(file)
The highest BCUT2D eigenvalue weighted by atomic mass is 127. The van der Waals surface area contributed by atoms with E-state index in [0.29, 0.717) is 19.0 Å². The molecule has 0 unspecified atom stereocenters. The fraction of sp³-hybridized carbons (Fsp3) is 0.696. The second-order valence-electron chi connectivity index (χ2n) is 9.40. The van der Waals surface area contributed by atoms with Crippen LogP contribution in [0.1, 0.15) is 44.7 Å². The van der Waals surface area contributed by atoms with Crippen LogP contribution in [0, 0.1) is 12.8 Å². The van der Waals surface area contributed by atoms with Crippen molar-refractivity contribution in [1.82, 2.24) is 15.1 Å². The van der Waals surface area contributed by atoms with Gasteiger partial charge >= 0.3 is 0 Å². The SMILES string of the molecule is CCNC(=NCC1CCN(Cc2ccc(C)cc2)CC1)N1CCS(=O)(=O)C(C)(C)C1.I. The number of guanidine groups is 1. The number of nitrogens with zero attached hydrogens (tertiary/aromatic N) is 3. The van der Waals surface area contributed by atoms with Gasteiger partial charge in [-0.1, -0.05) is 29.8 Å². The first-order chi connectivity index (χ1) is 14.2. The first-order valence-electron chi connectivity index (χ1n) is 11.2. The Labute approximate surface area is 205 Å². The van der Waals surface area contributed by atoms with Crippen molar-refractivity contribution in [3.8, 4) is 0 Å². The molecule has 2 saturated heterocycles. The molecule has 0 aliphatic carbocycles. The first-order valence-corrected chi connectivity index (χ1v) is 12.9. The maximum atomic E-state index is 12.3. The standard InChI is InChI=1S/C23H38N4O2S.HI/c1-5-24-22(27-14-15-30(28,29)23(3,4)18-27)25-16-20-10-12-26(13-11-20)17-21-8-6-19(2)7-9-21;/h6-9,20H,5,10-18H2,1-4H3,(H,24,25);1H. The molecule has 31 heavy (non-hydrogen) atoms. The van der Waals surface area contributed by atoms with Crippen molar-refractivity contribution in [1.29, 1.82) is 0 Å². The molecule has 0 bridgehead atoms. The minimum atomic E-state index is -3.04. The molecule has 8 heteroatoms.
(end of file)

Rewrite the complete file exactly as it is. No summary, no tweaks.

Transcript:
The highest BCUT2D eigenvalue weighted by atomic mass is 127. The van der Waals surface area contributed by atoms with E-state index in [0.29, 0.717) is 19.0 Å². The molecule has 0 unspecified atom stereocenters. The fraction of sp³-hybridized carbons (Fsp3) is 0.696. The second-order valence-electron chi connectivity index (χ2n) is 9.40. The van der Waals surface area contributed by atoms with Crippen LogP contribution in [0.1, 0.15) is 44.7 Å². The van der Waals surface area contributed by atoms with Crippen LogP contribution in [0, 0.1) is 12.8 Å². The van der Waals surface area contributed by atoms with Crippen molar-refractivity contribution in [1.82, 2.24) is 15.1 Å². The van der Waals surface area contributed by atoms with Gasteiger partial charge >= 0.3 is 0 Å². The SMILES string of the molecule is CCNC(=NCC1CCN(Cc2ccc(C)cc2)CC1)N1CCS(=O)(=O)C(C)(C)C1.I. The number of guanidine groups is 1. The number of nitrogens with zero attached hydrogens (tertiary/aromatic N) is 3. The van der Waals surface area contributed by atoms with Gasteiger partial charge in [-0.1, -0.05) is 29.8 Å². The first-order chi connectivity index (χ1) is 14.2. The first-order valence-electron chi connectivity index (χ1n) is 11.2. The Labute approximate surface area is 205 Å². The van der Waals surface area contributed by atoms with Crippen molar-refractivity contribution in [3.8, 4) is 0 Å². The molecule has 2 saturated heterocycles. The molecule has 0 aliphatic carbocycles. The first-order valence-corrected chi connectivity index (χ1v) is 12.9. The maximum atomic E-state index is 12.3. The standard InChI is InChI=1S/C23H38N4O2S.HI/c1-5-24-22(27-14-15-30(28,29)23(3,4)18-27)25-16-20-10-12-26(13-11-20)17-21-8-6-19(2)7-9-21;/h6-9,20H,5,10-18H2,1-4H3,(H,24,25);1H. The molecule has 31 heavy (non-hydrogen) atoms. The van der Waals surface area contributed by atoms with Crippen molar-refractivity contribution in [1.29, 1.82) is 0 Å². The molecule has 0 bridgehead atoms. The minimum atomic E-state index is -3.04. The molecule has 8 heteroatoms.